George Washington Papers

From George Washington to William Woodford, 16 May 1756

To William Woodford

[Winchester, 16 May 1756]

To Captain William Woodford, of the Caroline Militia.

You are hereby ordered to proceed with the Detachment under your command to the mouth of Sleepy-Creek; and chuse at that place, or in the neighbourhood thereof, the most convenient place to post your party:1 In doing which, consult the most judicious and knowing of the Inhabitants. You must get your men into some of the most tenable Houses; and endeavour to erect or throw up such necessary works of defence, as will secure them from any sudden assaults of the Enemy. The Settlers will no doubt give you all imaginable assistance of men and Tools to carry on the work, as it is intended for their security. You are to use your utmost endeavours to protect the people from the insults of the enemy; and to encourage them by all fair and lawful means, to return to their Dwellings. You are to be particularly careful that no irregularities happen among yourselves—That there is due discipline observed; and that your Men are not suffered to go out in small parties marauding; but are to have your lists at least called twice a-day, to prevent their stragling and Deserting. Scouting parties you are frequently to send out to range the hills and waters, to see if any tracks of the Enemy can be found: These parties in a general way, should consist of one-third of your men. You are to mount Guard regularly every twenty-four hours; from which Sentries are to be posted and relieved every hour, for the security of your camp, and to prevent surprize. Your ammunition should be well secured, and great care taken of it; and your arms in constant good order; that you always be in readiness for the worst events.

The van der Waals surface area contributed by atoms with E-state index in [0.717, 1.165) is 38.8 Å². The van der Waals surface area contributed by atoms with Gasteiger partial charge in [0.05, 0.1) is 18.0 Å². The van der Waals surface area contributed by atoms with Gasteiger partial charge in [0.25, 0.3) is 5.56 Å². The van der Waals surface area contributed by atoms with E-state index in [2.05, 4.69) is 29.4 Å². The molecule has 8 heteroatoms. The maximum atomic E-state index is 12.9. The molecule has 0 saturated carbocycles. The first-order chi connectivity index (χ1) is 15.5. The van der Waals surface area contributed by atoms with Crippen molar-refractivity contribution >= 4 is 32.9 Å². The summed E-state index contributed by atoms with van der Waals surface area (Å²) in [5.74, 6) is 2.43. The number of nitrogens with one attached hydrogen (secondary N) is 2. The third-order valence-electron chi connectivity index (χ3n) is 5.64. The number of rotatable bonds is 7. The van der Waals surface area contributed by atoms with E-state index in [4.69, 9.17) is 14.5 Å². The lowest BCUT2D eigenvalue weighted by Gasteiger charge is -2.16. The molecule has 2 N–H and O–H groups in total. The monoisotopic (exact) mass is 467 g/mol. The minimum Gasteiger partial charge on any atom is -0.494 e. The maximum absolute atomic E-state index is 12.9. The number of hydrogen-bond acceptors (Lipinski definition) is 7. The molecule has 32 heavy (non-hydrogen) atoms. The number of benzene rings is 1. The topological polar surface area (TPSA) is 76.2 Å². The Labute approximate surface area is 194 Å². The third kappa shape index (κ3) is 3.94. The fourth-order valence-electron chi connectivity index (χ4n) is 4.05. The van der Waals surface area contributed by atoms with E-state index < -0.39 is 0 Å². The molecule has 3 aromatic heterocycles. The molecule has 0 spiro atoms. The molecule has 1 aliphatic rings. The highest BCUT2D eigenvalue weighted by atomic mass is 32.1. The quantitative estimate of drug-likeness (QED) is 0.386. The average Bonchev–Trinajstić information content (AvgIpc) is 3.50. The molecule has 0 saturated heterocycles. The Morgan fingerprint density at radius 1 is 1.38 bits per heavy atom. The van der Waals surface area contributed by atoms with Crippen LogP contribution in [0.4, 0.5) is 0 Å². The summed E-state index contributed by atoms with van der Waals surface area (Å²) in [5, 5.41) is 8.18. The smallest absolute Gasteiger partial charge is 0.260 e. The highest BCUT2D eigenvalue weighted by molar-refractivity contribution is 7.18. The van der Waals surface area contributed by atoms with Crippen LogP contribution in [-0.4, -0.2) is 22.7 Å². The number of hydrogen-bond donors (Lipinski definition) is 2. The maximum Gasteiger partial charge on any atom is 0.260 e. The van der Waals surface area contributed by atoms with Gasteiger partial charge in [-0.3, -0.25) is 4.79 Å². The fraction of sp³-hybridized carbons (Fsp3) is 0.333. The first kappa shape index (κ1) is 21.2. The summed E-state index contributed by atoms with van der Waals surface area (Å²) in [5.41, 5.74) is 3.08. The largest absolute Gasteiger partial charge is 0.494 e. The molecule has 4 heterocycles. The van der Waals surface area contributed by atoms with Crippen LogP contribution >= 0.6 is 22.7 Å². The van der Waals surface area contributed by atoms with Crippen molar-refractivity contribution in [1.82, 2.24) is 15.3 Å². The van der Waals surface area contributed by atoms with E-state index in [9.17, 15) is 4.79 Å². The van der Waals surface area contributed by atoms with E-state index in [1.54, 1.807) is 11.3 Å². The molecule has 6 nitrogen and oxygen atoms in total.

The Commissary will deliver to you provisions; and instruct you in the means of procuring more, as your party shall want. Given at Winchester: May 16th 1756.



William Woodford (1734–1780) was the son of William Woodford, the first sheriff and a large planter in Caroline County. Captain Woodford was at his post on into the summer, though most of his fifty men seem to have deserted. In the summer of 1757 Woodford became an ensign in the Virginia Regiment and ultimately reached the rank of lieutenant. During the Revolution he served first as a colonel with the Virginia forces and then as brigadier general in the Continental Army. He was captured at Charleston, S.C., in 1780 and died while a prisoner of war in New York.

1Sleepy Creek flows northward through Frederick County to the Potomac River west of Maidstone.

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